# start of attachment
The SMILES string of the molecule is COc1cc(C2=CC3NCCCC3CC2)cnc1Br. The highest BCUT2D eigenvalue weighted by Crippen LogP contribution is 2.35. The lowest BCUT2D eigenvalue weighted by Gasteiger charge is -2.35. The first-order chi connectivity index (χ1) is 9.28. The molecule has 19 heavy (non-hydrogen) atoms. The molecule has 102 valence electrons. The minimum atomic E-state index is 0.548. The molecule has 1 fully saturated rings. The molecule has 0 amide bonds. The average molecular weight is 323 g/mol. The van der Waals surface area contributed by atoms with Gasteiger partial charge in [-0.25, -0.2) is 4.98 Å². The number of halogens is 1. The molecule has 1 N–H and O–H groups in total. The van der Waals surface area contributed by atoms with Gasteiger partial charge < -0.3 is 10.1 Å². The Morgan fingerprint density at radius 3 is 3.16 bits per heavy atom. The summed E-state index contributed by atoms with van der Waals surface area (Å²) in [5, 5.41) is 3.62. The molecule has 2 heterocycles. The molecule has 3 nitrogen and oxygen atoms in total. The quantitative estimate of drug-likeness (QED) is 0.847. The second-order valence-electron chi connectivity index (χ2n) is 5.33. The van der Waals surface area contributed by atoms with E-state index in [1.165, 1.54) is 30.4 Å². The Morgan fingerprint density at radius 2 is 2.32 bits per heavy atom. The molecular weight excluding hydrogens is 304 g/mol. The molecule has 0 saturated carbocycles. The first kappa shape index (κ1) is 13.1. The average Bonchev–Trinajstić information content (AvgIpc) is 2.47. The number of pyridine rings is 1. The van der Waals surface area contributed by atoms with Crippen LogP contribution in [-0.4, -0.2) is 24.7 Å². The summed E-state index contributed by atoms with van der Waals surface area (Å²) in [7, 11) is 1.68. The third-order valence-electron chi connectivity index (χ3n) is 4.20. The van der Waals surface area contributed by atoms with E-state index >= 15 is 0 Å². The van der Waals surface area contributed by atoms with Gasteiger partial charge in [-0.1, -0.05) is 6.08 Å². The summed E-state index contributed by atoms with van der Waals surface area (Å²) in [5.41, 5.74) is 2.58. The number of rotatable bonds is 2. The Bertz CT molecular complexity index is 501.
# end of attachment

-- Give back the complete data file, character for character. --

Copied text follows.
The SMILES string of the molecule is COc1cc(C2=CC3NCCCC3CC2)cnc1Br. The highest BCUT2D eigenvalue weighted by Crippen LogP contribution is 2.35. The lowest BCUT2D eigenvalue weighted by Gasteiger charge is -2.35. The first-order chi connectivity index (χ1) is 9.28. The molecule has 19 heavy (non-hydrogen) atoms. The molecule has 102 valence electrons. The minimum atomic E-state index is 0.548. The molecule has 1 fully saturated rings. The molecule has 0 amide bonds. The average molecular weight is 323 g/mol. The van der Waals surface area contributed by atoms with Gasteiger partial charge in [-0.25, -0.2) is 4.98 Å². The number of halogens is 1. The molecule has 1 N–H and O–H groups in total. The van der Waals surface area contributed by atoms with Gasteiger partial charge < -0.3 is 10.1 Å². The Morgan fingerprint density at radius 3 is 3.16 bits per heavy atom. The summed E-state index contributed by atoms with van der Waals surface area (Å²) in [5, 5.41) is 3.62. The molecule has 2 heterocycles. The molecule has 3 nitrogen and oxygen atoms in total. The quantitative estimate of drug-likeness (QED) is 0.847. The second-order valence-electron chi connectivity index (χ2n) is 5.33. The van der Waals surface area contributed by atoms with E-state index in [1.165, 1.54) is 30.4 Å². The Morgan fingerprint density at radius 2 is 2.32 bits per heavy atom. The molecular weight excluding hydrogens is 304 g/mol. The molecule has 0 saturated carbocycles. The first kappa shape index (κ1) is 13.1. The average Bonchev–Trinajstić information content (AvgIpc) is 2.47. The number of pyridine rings is 1. The van der Waals surface area contributed by atoms with Crippen LogP contribution in [-0.4, -0.2) is 24.7 Å². The summed E-state index contributed by atoms with van der Waals surface area (Å²) in [7, 11) is 1.68. The third-order valence-electron chi connectivity index (χ3n) is 4.20. The van der Waals surface area contributed by atoms with E-state index >= 15 is 0 Å². The van der Waals surface area contributed by atoms with Gasteiger partial charge in [-0.1, -0.05) is 6.08 Å². The summed E-state index contributed by atoms with van der Waals surface area (Å²) in [5.41, 5.74) is 2.58. The number of rotatable bonds is 2. The Bertz CT molecular complexity index is 501.